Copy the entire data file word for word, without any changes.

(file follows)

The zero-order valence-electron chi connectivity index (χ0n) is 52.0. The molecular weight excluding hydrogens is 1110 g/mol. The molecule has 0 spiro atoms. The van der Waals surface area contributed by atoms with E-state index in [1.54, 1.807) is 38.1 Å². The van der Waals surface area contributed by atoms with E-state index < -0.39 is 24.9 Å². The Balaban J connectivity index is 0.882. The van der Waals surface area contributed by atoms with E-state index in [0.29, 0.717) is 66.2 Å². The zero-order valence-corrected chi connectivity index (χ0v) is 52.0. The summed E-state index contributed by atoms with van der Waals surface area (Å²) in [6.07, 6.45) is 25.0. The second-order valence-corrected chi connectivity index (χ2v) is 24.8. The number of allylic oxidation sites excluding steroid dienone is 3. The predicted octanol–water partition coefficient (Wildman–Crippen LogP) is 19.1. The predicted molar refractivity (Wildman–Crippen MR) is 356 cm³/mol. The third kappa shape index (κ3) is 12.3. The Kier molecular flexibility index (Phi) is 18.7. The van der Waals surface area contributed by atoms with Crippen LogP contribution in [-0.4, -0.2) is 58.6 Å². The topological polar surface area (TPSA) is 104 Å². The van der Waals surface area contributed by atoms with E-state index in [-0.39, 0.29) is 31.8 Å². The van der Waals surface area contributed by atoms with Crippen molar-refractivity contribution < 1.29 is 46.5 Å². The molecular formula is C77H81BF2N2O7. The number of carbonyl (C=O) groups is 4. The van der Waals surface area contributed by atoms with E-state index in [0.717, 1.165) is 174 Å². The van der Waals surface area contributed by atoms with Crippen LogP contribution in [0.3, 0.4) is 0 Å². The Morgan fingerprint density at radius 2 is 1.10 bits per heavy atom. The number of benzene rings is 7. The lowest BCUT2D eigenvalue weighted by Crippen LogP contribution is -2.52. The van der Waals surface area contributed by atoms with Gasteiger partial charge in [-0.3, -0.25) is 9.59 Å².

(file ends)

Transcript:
The zero-order valence-electron chi connectivity index (χ0n) is 52.0. The molecular weight excluding hydrogens is 1110 g/mol. The molecule has 0 spiro atoms. The van der Waals surface area contributed by atoms with E-state index in [1.54, 1.807) is 38.1 Å². The van der Waals surface area contributed by atoms with E-state index < -0.39 is 24.9 Å². The Balaban J connectivity index is 0.882. The van der Waals surface area contributed by atoms with E-state index in [0.29, 0.717) is 66.2 Å². The zero-order valence-corrected chi connectivity index (χ0v) is 52.0. The summed E-state index contributed by atoms with van der Waals surface area (Å²) in [6.07, 6.45) is 25.0. The second-order valence-corrected chi connectivity index (χ2v) is 24.8. The number of allylic oxidation sites excluding steroid dienone is 3. The predicted octanol–water partition coefficient (Wildman–Crippen LogP) is 19.1. The predicted molar refractivity (Wildman–Crippen MR) is 356 cm³/mol. The third kappa shape index (κ3) is 12.3. The Kier molecular flexibility index (Phi) is 18.7. The van der Waals surface area contributed by atoms with Crippen LogP contribution in [-0.4, -0.2) is 58.6 Å². The topological polar surface area (TPSA) is 104 Å². The van der Waals surface area contributed by atoms with E-state index in [-0.39, 0.29) is 31.8 Å². The van der Waals surface area contributed by atoms with Crippen molar-refractivity contribution < 1.29 is 46.5 Å². The molecular formula is C77H81BF2N2O7. The number of carbonyl (C=O) groups is 4. The van der Waals surface area contributed by atoms with E-state index in [0.717, 1.165) is 174 Å². The van der Waals surface area contributed by atoms with Crippen LogP contribution in [0.3, 0.4) is 0 Å². The Morgan fingerprint density at radius 2 is 1.10 bits per heavy atom. The number of benzene rings is 7. The lowest BCUT2D eigenvalue weighted by Crippen LogP contribution is -2.52. The van der Waals surface area contributed by atoms with Gasteiger partial charge in [-0.3, -0.25) is 9.59 Å².